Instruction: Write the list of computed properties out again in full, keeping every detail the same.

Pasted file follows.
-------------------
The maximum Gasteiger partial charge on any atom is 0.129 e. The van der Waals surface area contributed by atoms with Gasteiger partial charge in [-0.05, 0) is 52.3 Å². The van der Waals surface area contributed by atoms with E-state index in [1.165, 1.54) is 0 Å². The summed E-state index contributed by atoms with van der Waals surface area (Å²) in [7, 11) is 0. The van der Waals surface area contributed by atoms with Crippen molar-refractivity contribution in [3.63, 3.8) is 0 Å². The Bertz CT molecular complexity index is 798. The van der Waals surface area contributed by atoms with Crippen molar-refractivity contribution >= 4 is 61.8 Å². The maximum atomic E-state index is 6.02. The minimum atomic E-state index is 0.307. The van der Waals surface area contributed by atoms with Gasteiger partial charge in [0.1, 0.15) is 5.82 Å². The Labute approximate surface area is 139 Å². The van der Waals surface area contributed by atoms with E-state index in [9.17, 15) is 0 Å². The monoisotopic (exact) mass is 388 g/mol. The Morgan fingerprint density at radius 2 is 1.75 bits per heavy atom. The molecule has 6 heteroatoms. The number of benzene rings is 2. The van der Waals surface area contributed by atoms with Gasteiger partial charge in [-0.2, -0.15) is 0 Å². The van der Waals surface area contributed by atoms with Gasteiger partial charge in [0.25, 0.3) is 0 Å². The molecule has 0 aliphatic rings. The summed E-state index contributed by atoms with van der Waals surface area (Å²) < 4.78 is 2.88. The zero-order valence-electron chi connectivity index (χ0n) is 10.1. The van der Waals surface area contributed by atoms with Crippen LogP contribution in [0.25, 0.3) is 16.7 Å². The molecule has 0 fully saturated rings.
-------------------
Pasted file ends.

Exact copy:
The maximum Gasteiger partial charge on any atom is 0.129 e. The van der Waals surface area contributed by atoms with Gasteiger partial charge in [-0.05, 0) is 52.3 Å². The van der Waals surface area contributed by atoms with E-state index in [1.165, 1.54) is 0 Å². The summed E-state index contributed by atoms with van der Waals surface area (Å²) in [7, 11) is 0. The van der Waals surface area contributed by atoms with Crippen molar-refractivity contribution in [3.63, 3.8) is 0 Å². The Bertz CT molecular complexity index is 798. The van der Waals surface area contributed by atoms with Crippen molar-refractivity contribution >= 4 is 61.8 Å². The maximum atomic E-state index is 6.02. The minimum atomic E-state index is 0.307. The van der Waals surface area contributed by atoms with Gasteiger partial charge in [0.1, 0.15) is 5.82 Å². The Labute approximate surface area is 139 Å². The van der Waals surface area contributed by atoms with E-state index in [9.17, 15) is 0 Å². The monoisotopic (exact) mass is 388 g/mol. The Morgan fingerprint density at radius 2 is 1.75 bits per heavy atom. The molecule has 6 heteroatoms. The number of benzene rings is 2. The van der Waals surface area contributed by atoms with Gasteiger partial charge in [-0.2, -0.15) is 0 Å². The van der Waals surface area contributed by atoms with Gasteiger partial charge in [0.25, 0.3) is 0 Å². The molecule has 0 aliphatic rings. The summed E-state index contributed by atoms with van der Waals surface area (Å²) < 4.78 is 2.88. The zero-order valence-electron chi connectivity index (χ0n) is 10.1. The van der Waals surface area contributed by atoms with Crippen LogP contribution in [0.25, 0.3) is 16.7 Å². The molecule has 0 fully saturated rings.